Women in skirts and flats, and guys in suits. Professional attire was a common sight at the Angel College Center March 25. The occasion? The fourth annual PR day, a day for Plattsburgh State’s chapter of Public Relations Student Society of America to highlight the profession. This year’s theme was medical PR and was held in honor of Mike Hildebran, a local, well-respected public relations practitioner who was in medical communications for more than 20 years.
Sponsored by the Rotary Club and the student-run travel magazine Do North, PR day was, despite the name, an inclusive event because of the variety of topics discussed. Topics ranged from the ebola crisis to event planning, and the speakers and panel members were from fields such as sociology, journalism, law enforcement and healthcare.
Though PR Day was officially from 9 a.m. to 3 p.m. on Wednesday, students got a preview of what to expect a day before at the pre-event. Moderated by public relations major Flora Veitch, the pre-event was where students learned from alumna Jenna Hoch’s career path. Now working as a marketing and development coordinator at Credo Community Center for the Treatment of Addictions, Hoch gave the curious students tips on how to deal with ethical dilemmas at work or internships, how students can be successful at work by watching webinars and taking free online courses, and how to search for jobs.
Since PRSSA gained chapter approval in April 2012, Hoch, who graduated in 2009, didn’t have the opportunity to join PRSSA or plan PR Day during her time here. And though she has always worked with health communication, if PR Day was a possibility, Hoch would have planned a day for public relations in the digital world.
“Digital is taking over and that is something that is important for students to learn and have a grasp on before they enter the work force,” Hoch said.
As someone who is currently in the field, Hoch sees the event as being beneficial for not only PR students.
“A lot of things overlap and a lot of the lessons can be applied to any field,” Hoch said.
Assistant Professor and PRSSA Adviser Rachael Jurek agreed that many people would benefit from attending PR Days.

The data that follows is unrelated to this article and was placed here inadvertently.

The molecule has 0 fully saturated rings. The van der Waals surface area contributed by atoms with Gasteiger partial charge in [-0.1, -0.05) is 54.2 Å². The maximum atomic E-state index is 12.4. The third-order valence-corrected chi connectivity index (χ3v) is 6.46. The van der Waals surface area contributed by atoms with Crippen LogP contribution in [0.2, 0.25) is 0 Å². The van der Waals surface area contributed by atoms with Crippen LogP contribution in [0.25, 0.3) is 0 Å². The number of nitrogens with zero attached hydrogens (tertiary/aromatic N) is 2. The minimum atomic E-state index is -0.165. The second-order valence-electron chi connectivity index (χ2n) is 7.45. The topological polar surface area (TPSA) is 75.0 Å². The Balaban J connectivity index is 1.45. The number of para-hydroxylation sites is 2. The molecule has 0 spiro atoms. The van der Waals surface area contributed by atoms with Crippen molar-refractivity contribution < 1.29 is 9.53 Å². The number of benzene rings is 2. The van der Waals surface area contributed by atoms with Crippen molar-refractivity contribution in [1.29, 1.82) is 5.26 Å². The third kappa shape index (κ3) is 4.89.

“We’re in a town where there aren’t a lot of public relations businesses. So it’s (the event) bringing what public relations is,” Jurek said, “ We’re not just spinning the story we’re actually doing a lot. As we learn today, in non-profit, it’s (public relations) needed to promote those businesses with no money. They don’t have advertising budget, so PR is the way to get the information out there.”
Previous PR Day themes have been PR, fashion and sports which are decided by students. This year’s theme was Kristen Suarez’s idea, but because she is abroad, Brandi Walsh took over as project manager and planned it with Carissa Root and Veitch. Walsh hasn’t been involved with PR day before but decided to do it after her experience in medical PR, which she enjoyed and wants more students to be more knowledgeable about.
“I think a lot of students are afraid to get into it because they feel that they have to know a lot about medicine, but like the speaker today said, that’s not necessarily the case,” Walsh said.
One of the speakers at the event was marketing and communications consultant Tara Powers, who came to PSUC because she has a passion of speaking about social media. Powers, who has more than 15 years of experience in the health sector, hoped that if the attendees learned one thing, it would be to think strategically when it comes to communications in general.
“A lot of people jump into the medium without really stepping back and thinking about what the goals are and how to measure the outcome as a result,” Powers said.
Public relations major Evan Bowker is one of the students who attended the event with high expectations. Bowker, who would love to someday be part of an international health organization, thought the event to be a success since it provided him and other majors with tools for their professional lives.
“You learn from the social media (speaker), you learn from the news anchor, what he would be doing during a crisis situation. So, I think anyone who went in there learned something,” Bowker said.
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